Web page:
Bronx Plans Art Exchange With Cuba
By RANDY KENNEDYJAN. 21, 2015
The Bronx Museum of the Arts and the National Museum of Fine Arts in
Cuba announced Wednesday that a major exchange of works from their
collections would take place this year and next in the most sweeping
collaboration between the two countries’ museums in more than 50 years.
The arrangement is the fruit of curatorial negotiations that began long
before the recent thaw in diplomatic relations, said Holly Block, the
Bronx Museum’s executive director, who has traveled to Cuba and followed
the work of artists there for two decades.
Over 80 works of art dating from the 1960s to the present will travel
from the Bronx’s permanent collection for display at the National Museum
from May 21 through Aug. 16, coinciding with the 12th Havana Biennial.
In the fall of 2016, more than 100 works from the National Museum’s
collection will come to the Bronx Museum, which has long collected and
championed work by Cubans and Cuban-Americans as well as other art from
Latin America and from Africa and Asia.
“There are, of course, huge differences between the Bronx and Havana,
but there are also a lot of similarities,” Ms. Block said. “The idea is
to reinforce the fact that the National Museum is a very local museum,
which is what we are, too.”
Large portions of Havana’s collection have traveled before — most
notably to the Montreal Museum of Fine Arts in 2008 for the show “¡Cuba!
Art and History From 1868 to Today.” Since the United States imposed an
embargo on trade between the two countries in 1960, many exhibitions of
Cuban art have been organized here, and pieces from private American
collections have gone on view in Cuba. But there has never been an
exchange of this scale or ambition between the two museums. “It makes a
lot of sense for us,” said Corina Matamoros, a curator of contemporary
art at the National Museum in Havana. “Our museums have a common mission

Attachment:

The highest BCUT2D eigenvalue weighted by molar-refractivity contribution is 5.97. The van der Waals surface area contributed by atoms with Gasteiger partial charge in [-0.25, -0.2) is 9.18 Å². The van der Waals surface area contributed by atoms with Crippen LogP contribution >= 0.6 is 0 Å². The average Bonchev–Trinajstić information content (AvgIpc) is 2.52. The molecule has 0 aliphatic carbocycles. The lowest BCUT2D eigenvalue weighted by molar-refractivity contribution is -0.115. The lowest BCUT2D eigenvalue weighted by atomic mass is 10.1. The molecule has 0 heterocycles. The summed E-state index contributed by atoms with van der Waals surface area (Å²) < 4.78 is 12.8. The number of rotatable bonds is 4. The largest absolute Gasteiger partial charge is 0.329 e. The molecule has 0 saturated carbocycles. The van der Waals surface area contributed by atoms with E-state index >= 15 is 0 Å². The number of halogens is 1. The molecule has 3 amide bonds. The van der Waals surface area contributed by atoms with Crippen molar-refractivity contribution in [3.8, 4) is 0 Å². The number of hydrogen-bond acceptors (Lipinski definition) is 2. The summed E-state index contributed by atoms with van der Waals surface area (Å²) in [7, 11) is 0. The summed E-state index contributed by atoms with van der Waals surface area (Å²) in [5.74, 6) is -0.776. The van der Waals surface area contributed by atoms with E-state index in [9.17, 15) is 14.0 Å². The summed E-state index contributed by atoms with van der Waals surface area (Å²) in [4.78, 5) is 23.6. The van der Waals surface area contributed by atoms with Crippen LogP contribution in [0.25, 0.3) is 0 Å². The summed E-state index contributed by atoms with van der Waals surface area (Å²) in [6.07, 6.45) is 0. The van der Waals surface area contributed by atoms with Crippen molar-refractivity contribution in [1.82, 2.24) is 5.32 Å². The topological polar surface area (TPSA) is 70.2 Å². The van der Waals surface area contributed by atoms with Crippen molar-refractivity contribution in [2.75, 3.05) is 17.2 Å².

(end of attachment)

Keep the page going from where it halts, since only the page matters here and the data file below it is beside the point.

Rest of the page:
and a common vision about contemporary art, created in specific
The exhibitions this year and next will be jointly titled “Wild Noise,”
a reference to the chaotic beauty of urban spaces based on a passage in
a Victor Hugo poem about “the wild noise where infinity begins.” Ms.
Matamoros, who spoke in Spanish through a translator, said: “I want to
be absolutely clear that because we’ve been so isolated for the last 50
years, I really don’t think the United States knows much at all about
Cuban art. I think this art, which spans from the ’60s until now, is all
going to be a revelation.” She mentioned artists like Antonia Eiríz
Vázquez, a painter of powerfully dark Goya-like visions who died in
1995; Raúl Martínez, a Pop-inflected painter and graphic designer, who
also died in 1995; and Alfredo Sosabravo, whose vividly colored
figurative painting often combines whimsy with a social bite.
The collaboration is another feather in the cap of the relatively tiny
Bronx Museum, which in 2013 commissioned the art for the United States
pavilion at the Venice Biennale, a complex installation by Sarah Sze.
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Ms. Block, the author of the 2001 book “Art Cuba: The New Generation,”
traveled to Cuba in December to talk to curators there about the project
and arrived serendipitously in Havana on the day that President Obama
ordered the restoration of full diplomatic relations. “I didn’t know it
had happened,” she said, “but you could almost feel it in the streets.
It’s a pretty amazing moment for this kind of collaboration to be
Past exhibitions at the Bronx Museum that have featured Cuban art
include “Revolution Not Televised” in 2012, with works by contemporary
Cuban artists in its permanent collection; the first solo American
museum exhibition of the work of Carlos Garaicoa, “The Ruins, the
Utopia,” in 2001; and “The Nearest Edge of the World: Art and Cuba Now”
in 1991, featuring the work of nine contemporary Cuban artists. The
museum’s collection includes works by Cuban artists like Ana Mendieta,
Wilfredo Prieto, Sandra Ramos, José Ángel Toirac and Tania Bruguera, a
performance artist who was repeatedly arrested last month during
protests in Havana demanding the release of political detainees.
The holdings of the National Museum of Fine Arts, founded in 1913, are
now divided between two buildings in the capital — one dedicated to
Cuban art and the other to art from around the world dating from the
classical period to the present. Ms. Block said that the diplomatic thaw
would not only provide a momentous backdrop for the exchange but also
open the possibility that moving artwork between the countries will
become far easier. “For private collectors, it hasn’t been so tough in
recent years to move works, but the red tape between governments for
transfers between institutions has been very difficult,” she said.
Moving people hasn’t been much easier. Ms. Matamoros said that after
years of being able to travel to the United States for art projects, she
was denied a visa last year by Cuban officials. After a perfunctory
two-minute interview, she said, she was given a form letter that said
her application had been denied because of a suspicion that she planned
to emigrate. “I very much hope that won’t happen next time,” she said.
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